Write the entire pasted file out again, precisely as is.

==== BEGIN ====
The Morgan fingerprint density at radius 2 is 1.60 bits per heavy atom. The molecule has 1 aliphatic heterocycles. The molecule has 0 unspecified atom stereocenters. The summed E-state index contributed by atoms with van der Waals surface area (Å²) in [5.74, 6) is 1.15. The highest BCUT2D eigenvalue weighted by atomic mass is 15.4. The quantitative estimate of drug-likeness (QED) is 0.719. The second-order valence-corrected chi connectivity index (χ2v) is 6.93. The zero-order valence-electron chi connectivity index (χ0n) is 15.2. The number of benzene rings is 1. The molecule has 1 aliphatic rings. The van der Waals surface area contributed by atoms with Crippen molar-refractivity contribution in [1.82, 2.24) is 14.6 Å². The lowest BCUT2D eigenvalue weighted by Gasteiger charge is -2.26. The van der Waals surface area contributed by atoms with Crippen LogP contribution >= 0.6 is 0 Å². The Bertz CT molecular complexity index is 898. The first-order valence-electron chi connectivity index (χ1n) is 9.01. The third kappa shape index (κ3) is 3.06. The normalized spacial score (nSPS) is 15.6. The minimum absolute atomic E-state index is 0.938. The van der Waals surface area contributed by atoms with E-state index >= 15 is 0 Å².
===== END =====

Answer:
The Morgan fingerprint density at radius 2 is 1.60 bits per heavy atom. The molecule has 1 aliphatic heterocycles. The molecule has 0 unspecified atom stereocenters. The summed E-state index contributed by atoms with van der Waals surface area (Å²) in [5.74, 6) is 1.15. The highest BCUT2D eigenvalue weighted by atomic mass is 15.4. The quantitative estimate of drug-likeness (QED) is 0.719. The second-order valence-corrected chi connectivity index (χ2v) is 6.93. The zero-order valence-electron chi connectivity index (χ0n) is 15.2. The number of benzene rings is 1. The molecule has 1 aliphatic rings. The van der Waals surface area contributed by atoms with Crippen molar-refractivity contribution in [1.82, 2.24) is 14.6 Å². The lowest BCUT2D eigenvalue weighted by Gasteiger charge is -2.26. The van der Waals surface area contributed by atoms with Crippen LogP contribution >= 0.6 is 0 Å². The Bertz CT molecular complexity index is 898. The first-order valence-electron chi connectivity index (χ1n) is 9.01. The third kappa shape index (κ3) is 3.06. The normalized spacial score (nSPS) is 15.6. The minimum absolute atomic E-state index is 0.938. The van der Waals surface area contributed by atoms with E-state index >= 15 is 0 Å².